How has social distancing affected your art practice?

During social distancing I feel like the hardest part has been not being able to attend any in-person markets. Meeting with so many amazing individuals, talking about the work I’ve created, and seeing their reactions when taking home a piece of their own is one of the most rewarding parts of what I do.

How can audiences support the work you’re doing?

I truly enjoy my followers watching along my process videos/stories on Instagram and TikTok. Following along commenting, liking, and sharing my work to their friends and families.

During COVID-19 I’ve really focused my work onto an online platform such as ETSY to give the opportunity for anyone to snag one of my pieces at the convenience of their own home.

What are some virtual art events/initiatives that you’re excited about?

[Not virtual but,] I’m currently in the process of finalizing some in-person market dates for the end of summer and into the fall. With these markets being finalized, I’m most excited to meet so many new and friendly faces once again!

3. Artist Spotlight: Kevin Reigh

Name: Kevin Reigh

Discipline: Arts Manager / Writer / Spoken Word Performer

Artist Website: /

Artist on Social: @kevinreighsays on Instagram

Tell our readers a bit about yourself and your art:

I was born in Jamaica…raised in Scarborough…but the cultures of both places and spaces heavily impact my interests, perspectives and general ways of being…

I was just starting school when we arrived in this country and one of the things I remember most from that period of my life is the way people made fun of the way that I spoke…the way I pronounced things a little differently…and I think largely because of this I’ve always been fascinated by the sound of words…how they sound and feel flowing from the mouths of others but also how they feel on my tongue and the rhythm of words colliding together when people speak…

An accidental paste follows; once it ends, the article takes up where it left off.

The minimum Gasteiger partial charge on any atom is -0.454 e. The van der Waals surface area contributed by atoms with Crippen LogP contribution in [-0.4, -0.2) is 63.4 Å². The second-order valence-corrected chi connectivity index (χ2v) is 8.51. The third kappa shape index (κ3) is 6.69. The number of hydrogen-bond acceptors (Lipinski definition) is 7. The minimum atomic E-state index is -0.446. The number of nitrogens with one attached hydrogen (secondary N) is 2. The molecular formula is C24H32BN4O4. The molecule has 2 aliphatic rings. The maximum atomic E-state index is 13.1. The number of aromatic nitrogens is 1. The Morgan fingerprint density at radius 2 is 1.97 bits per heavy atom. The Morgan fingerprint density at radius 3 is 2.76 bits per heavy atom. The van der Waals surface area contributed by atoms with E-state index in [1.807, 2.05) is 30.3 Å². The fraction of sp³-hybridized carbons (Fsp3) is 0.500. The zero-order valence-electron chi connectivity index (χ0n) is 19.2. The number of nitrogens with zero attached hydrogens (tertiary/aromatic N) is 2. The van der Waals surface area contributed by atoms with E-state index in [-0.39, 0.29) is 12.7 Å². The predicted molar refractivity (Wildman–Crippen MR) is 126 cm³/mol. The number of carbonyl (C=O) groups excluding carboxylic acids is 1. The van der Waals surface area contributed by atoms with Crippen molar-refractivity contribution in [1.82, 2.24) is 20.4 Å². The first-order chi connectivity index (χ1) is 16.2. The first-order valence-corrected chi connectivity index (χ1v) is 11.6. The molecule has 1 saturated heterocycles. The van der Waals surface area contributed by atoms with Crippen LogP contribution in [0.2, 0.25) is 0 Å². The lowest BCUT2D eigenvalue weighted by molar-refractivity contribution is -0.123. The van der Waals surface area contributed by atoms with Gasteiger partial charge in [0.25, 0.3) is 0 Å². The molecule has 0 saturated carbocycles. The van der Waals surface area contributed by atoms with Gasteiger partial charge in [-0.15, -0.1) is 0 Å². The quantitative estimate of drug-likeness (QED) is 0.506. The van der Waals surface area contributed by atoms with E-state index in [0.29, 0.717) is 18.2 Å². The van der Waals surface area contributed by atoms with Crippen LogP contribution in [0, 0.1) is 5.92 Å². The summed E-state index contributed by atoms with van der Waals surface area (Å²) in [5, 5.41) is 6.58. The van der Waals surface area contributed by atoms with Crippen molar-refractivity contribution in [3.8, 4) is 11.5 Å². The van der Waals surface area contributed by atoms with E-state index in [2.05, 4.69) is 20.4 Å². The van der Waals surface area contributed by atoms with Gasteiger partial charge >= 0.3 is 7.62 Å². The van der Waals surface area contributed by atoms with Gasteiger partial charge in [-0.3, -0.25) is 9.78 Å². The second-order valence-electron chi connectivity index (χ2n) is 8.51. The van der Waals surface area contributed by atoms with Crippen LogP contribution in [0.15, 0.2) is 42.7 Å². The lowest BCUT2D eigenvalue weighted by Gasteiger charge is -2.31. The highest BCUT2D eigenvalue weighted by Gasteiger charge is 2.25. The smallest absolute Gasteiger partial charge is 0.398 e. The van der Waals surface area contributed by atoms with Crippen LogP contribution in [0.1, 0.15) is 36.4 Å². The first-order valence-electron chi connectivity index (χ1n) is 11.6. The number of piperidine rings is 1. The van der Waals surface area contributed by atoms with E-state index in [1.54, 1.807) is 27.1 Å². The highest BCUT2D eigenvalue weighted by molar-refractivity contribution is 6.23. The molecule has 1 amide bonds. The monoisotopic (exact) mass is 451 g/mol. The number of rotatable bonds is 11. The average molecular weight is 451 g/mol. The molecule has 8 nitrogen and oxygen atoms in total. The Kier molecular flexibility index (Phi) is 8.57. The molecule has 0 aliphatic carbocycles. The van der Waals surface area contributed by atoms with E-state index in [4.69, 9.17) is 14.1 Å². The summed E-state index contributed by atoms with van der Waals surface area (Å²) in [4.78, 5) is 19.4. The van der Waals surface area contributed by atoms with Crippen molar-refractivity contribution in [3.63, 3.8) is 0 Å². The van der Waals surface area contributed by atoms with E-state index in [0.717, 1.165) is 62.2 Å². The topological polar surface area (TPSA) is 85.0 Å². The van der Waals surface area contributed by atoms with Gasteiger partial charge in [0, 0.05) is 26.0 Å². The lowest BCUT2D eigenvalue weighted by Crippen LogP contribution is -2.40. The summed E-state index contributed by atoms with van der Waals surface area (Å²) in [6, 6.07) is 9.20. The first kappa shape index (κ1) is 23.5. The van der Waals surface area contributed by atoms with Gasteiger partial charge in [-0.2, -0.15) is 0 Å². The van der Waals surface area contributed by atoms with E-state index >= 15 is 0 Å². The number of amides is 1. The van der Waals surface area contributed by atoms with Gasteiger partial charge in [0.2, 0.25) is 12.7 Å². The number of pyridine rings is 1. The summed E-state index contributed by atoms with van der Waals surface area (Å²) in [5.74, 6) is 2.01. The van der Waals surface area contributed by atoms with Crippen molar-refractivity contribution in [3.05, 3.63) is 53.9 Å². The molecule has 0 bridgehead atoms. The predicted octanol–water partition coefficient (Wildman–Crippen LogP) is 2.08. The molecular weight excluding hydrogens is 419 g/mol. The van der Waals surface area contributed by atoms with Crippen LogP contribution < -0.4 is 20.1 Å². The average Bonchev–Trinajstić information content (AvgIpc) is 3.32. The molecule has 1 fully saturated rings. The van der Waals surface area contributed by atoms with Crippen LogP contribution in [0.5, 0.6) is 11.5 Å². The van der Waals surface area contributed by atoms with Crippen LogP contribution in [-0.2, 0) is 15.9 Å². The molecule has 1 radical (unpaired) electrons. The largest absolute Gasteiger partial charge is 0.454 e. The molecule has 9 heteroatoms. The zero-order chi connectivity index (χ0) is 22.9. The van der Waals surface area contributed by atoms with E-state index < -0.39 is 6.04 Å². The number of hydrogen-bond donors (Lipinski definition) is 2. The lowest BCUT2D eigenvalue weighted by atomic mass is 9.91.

…in conversation with people I’m much more interested in listening to what they have to say than hearing my own voice. And given my childhood experiences I suppose there is some irony in the fact that people have paid money to have me stand on a stage to use my voice…

…I used to collaborate with dancers quite a bit and I think that was also partially born of my early obsessions with words and rhythm…I don’t perform much anymore (in fact I refer to myself as a semi-retired performer) but I love sitting around with a notebook trying to make sense of the world…even though the writing process can sometimes be agonizing and isolating…

To date I’ve released an album (Ground Provisions) and a volume of poetry (Love. Universes. All Things.) and my work was included in T-Dot Griots: An Anthology of Toronto’s Black Storytellers. I also contributed to The Last of the Funky Cyborgs by Paranoid Jack, an album of electronic/house music.

A couple of years ago I started to think that I wanted to start a small press; I called a friend and asked her to talk me out of it. She did the opposite…and now serves as my editor…and thus Lingua & Livity was born.

By day I do arts fund-y things at the Toronto Arts Council and by night I stay up way later than I should…

How has social distancing affected your art practice?

This is perhaps the one area of my life that social distancing hasn’t negatively affected all that much. I’m a night owl who tends to write late at night or in the wee hours of the morning…working from home and not having to commute means not having to wake up as early which means more time to stay up late and write…pretty much everything else about social distancing and this pandemic is, to put it mildly, strange…having additional time to write has been satisfying.

How can audiences support the work you’re doing?

Well, I am releasing a book of poems very soon (by time you read this it might very well be out in the wild) that you can grab a copy of at And while you’re there you should also grab a copy of our first release, ‘The Last Train East’, a poetry collection by Berma, a Scarborough based storyteller, selector and all-round good human. Follow Berma on Instagram @_berma

What are some virtual art events/initiatives that you’re excited about?

In recent times, as far as arts consumption is concerned, I’m a bit of a sucker for things I can’t or don’t do. Photography and visually based multi-media is decidedly in the category of things that I cannot do. The work of Toronto’s Photo Laureate Michele Pearson Clarke is always worth a look; so check out Michelle’s work on Instagram @tophotolaureate or on her website